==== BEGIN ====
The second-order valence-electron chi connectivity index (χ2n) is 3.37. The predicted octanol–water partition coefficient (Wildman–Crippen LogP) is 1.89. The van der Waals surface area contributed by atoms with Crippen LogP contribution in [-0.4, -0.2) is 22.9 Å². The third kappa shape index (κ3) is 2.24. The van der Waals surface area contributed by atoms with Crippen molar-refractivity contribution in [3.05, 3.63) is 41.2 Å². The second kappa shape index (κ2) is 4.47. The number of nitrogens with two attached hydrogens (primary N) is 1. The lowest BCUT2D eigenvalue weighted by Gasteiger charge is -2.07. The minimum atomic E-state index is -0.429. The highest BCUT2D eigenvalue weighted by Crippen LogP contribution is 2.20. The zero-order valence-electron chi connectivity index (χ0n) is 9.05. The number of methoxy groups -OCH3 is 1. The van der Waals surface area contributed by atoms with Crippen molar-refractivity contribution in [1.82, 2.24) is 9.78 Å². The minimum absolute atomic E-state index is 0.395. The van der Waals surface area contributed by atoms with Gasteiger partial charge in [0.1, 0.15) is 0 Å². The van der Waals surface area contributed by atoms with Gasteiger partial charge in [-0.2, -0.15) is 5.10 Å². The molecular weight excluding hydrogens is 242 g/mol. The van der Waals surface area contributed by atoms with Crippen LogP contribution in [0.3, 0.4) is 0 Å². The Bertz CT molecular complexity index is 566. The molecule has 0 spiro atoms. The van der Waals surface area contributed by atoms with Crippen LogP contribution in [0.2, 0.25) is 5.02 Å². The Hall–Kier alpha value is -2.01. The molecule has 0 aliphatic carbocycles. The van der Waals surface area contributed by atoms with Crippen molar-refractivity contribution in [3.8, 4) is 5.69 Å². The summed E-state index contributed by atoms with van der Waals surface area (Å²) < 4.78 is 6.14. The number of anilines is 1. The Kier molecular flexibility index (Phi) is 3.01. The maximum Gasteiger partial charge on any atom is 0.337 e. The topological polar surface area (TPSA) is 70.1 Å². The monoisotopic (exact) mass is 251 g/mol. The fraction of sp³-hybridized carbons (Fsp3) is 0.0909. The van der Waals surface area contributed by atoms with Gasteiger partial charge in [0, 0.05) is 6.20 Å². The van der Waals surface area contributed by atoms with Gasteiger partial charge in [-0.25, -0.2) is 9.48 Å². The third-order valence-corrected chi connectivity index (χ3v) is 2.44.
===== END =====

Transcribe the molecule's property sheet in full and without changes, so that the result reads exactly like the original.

The second-order valence-electron chi connectivity index (χ2n) is 3.37. The predicted octanol–water partition coefficient (Wildman–Crippen LogP) is 1.89. The van der Waals surface area contributed by atoms with Crippen LogP contribution in [-0.4, -0.2) is 22.9 Å². The third kappa shape index (κ3) is 2.24. The van der Waals surface area contributed by atoms with Crippen molar-refractivity contribution in [3.05, 3.63) is 41.2 Å². The second kappa shape index (κ2) is 4.47. The number of nitrogens with two attached hydrogens (primary N) is 1. The lowest BCUT2D eigenvalue weighted by Gasteiger charge is -2.07. The minimum atomic E-state index is -0.429. The highest BCUT2D eigenvalue weighted by Crippen LogP contribution is 2.20. The zero-order valence-electron chi connectivity index (χ0n) is 9.05. The number of methoxy groups -OCH3 is 1. The van der Waals surface area contributed by atoms with Crippen molar-refractivity contribution in [1.82, 2.24) is 9.78 Å². The minimum absolute atomic E-state index is 0.395. The van der Waals surface area contributed by atoms with Gasteiger partial charge in [0.1, 0.15) is 0 Å². The van der Waals surface area contributed by atoms with Gasteiger partial charge in [-0.2, -0.15) is 5.10 Å². The molecular weight excluding hydrogens is 242 g/mol. The van der Waals surface area contributed by atoms with Crippen LogP contribution in [0.3, 0.4) is 0 Å². The Bertz CT molecular complexity index is 566. The molecule has 0 spiro atoms. The van der Waals surface area contributed by atoms with Crippen LogP contribution in [0.2, 0.25) is 5.02 Å². The Hall–Kier alpha value is -2.01. The molecule has 0 aliphatic carbocycles. The van der Waals surface area contributed by atoms with Crippen molar-refractivity contribution in [3.8, 4) is 5.69 Å². The summed E-state index contributed by atoms with van der Waals surface area (Å²) < 4.78 is 6.14. The number of anilines is 1. The Kier molecular flexibility index (Phi) is 3.01. The maximum Gasteiger partial charge on any atom is 0.337 e. The topological polar surface area (TPSA) is 70.1 Å². The monoisotopic (exact) mass is 251 g/mol. The fraction of sp³-hybridized carbons (Fsp3) is 0.0909. The van der Waals surface area contributed by atoms with Gasteiger partial charge in [0, 0.05) is 6.20 Å². The van der Waals surface area contributed by atoms with Gasteiger partial charge in [-0.25, -0.2) is 9.48 Å². The third-order valence-corrected chi connectivity index (χ3v) is 2.44.